Jacob Lawrence African diaspora - the Migration series
Jacob Lawrence, The Migration Series. 1940-41. Panel 40: The migrants arrived in great numbers. Casein tempera on hardboard, 18 × 12 inches. Digital image © The Museum of Modern Art/Licensed by SCALA / Art Resource, NY

Guided and tutored by key figures of the early Harlem Renaissance such as Alston and Augusta Savage, Lawrence’s work always strove to express the African American experience especially in the context of the African diaspora. The Migration Series is where his storytelling skills can be most vibrantly grasped, simultaneously conveying metaphors of beauty and injustice. The series consists of 60 panels of the same size, each accompanied by a caption, reminiscent of a film storyboard narrating the Great Migration. A tale of hope and disappointment, The Migration Series is one of Lawrence’s most stunning achievements, still resonating today in its poignancy.

The Cultural Climate of the 1970s

Barkley L. Hendricks, A.P.B’s (Afro Parisian Brothers), 1978.
Barkley L. Hendricks, A.P.B’s (Afro Parisian Brothers), 1978, © Estate of Barkley L. Hendricks. Courtesy of the artist’s estate and Jack Shainman Gallery, New York
Basir (Robert Gowens), 1975, by Barkley L. Hendricks,
Barkley L. Hendricks, Basir (Robert Gowens), 1975, © Estate of Barkley L. Hendricks. Courtesy of the artist’s estate and Jack Shainman Gallery, New York

Following the legacy of the Harlem Renaissance and the civil rights victories of the 1960s, the 1970s saw a further renewal in African American art, fuelling the idea that black visual artists ought to keep exploring fundamental questions of identity and representation of the Black community through their creative endeavours. Some of the most influential figures to have marked the 1970s with their narration of the legacy brought upon by the African diaspora include Barkley L. Hendricks, Faith Ringgold, and Ming Smith, amongst others. Hendricks was a pioneer of Black portraiture – astounded by the lack of Black representation in Old Masters’ paintings, he decided to coalesce art history with queries of cultural heritage, capturing the raw emotions and stylish personalities of his entourage in classical, Baroque-like portraits. With a vibrant and precise sensitivity, Hendricks strived to free his community from the burden of a white-centred outlook on art.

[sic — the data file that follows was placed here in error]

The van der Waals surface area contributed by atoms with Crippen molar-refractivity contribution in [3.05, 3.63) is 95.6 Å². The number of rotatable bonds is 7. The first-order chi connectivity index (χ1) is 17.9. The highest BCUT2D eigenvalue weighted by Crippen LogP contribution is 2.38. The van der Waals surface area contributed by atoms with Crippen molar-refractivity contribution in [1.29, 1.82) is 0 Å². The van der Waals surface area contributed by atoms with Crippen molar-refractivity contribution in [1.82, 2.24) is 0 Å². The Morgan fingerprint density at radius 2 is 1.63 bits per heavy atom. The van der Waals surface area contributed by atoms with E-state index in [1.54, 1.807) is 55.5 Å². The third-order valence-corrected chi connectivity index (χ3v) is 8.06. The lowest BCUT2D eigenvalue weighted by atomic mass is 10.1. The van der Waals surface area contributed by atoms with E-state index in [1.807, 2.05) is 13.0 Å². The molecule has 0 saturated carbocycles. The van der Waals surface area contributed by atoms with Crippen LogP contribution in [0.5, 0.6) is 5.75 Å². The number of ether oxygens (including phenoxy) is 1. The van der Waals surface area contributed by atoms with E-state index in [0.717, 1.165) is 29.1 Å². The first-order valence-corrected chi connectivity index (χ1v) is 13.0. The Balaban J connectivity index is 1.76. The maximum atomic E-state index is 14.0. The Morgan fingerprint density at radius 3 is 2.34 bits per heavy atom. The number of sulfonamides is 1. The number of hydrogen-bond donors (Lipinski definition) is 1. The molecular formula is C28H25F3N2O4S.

Faith Ringgold, The American People Series #20: Die, 1967, oil on canvas.
Faith Ringgold, The American People Series #20: Die, 1967, oil on canvas, two panels 72 x 144 inches. Courtesy of MoMA.

“I can’t tell your story, I can only tell mine. I can’t be you, I can only be me.”

Faith Ringgold

Faith Ringgold is another significant artist whose political oeuvre flourished during the 1970s. In 1967, her American People Series gained critical attention, particularly with Die, which brutally depicts race riots in a tangle of blood and bodies. When painting this piece, Ringgold explained that she was documenting what was happening around her in the African American community. Throughout the 70s Ringgold experimented with various mediums, including silk painting and quilt work, a genre for which she is best known today. Quilts were an art form used by slaves, which Ringgold chose to appropriate in order to denounce discrimination and rewrite African American history, reviving the buried voices of the past in the hope of strengthening the future of the Black experience.